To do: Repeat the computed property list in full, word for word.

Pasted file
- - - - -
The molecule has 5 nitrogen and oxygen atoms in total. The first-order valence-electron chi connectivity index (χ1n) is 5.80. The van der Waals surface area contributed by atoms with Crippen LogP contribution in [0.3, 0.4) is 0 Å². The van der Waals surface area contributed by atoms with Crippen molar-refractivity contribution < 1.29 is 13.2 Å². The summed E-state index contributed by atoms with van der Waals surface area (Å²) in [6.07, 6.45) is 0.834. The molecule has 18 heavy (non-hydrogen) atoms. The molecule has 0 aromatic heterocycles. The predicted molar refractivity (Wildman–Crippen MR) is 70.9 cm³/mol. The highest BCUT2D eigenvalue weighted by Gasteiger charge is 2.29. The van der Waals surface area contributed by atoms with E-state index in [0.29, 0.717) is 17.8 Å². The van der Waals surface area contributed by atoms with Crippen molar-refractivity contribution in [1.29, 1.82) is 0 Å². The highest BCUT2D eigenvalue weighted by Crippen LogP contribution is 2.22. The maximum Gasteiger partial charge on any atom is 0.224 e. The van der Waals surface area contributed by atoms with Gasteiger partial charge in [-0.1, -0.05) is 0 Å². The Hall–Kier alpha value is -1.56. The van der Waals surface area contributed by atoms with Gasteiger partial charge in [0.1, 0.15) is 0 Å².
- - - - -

The molecule has 5 nitrogen and oxygen atoms in total. The first-order valence-electron chi connectivity index (χ1n) is 5.80. The van der Waals surface area contributed by atoms with Crippen LogP contribution in [0.3, 0.4) is 0 Å². The van der Waals surface area contributed by atoms with Crippen molar-refractivity contribution < 1.29 is 13.2 Å². The summed E-state index contributed by atoms with van der Waals surface area (Å²) in [6.07, 6.45) is 0.834. The molecule has 18 heavy (non-hydrogen) atoms. The molecule has 0 aromatic heterocycles. The predicted molar refractivity (Wildman–Crippen MR) is 70.9 cm³/mol. The highest BCUT2D eigenvalue weighted by Gasteiger charge is 2.29. The van der Waals surface area contributed by atoms with E-state index in [0.29, 0.717) is 17.8 Å². The van der Waals surface area contributed by atoms with Crippen molar-refractivity contribution in [1.29, 1.82) is 0 Å². The highest BCUT2D eigenvalue weighted by Crippen LogP contribution is 2.22. The maximum Gasteiger partial charge on any atom is 0.224 e. The van der Waals surface area contributed by atoms with Gasteiger partial charge in [-0.1, -0.05) is 0 Å². The Hall–Kier alpha value is -1.56. The van der Waals surface area contributed by atoms with Gasteiger partial charge in [0.1, 0.15) is 0 Å².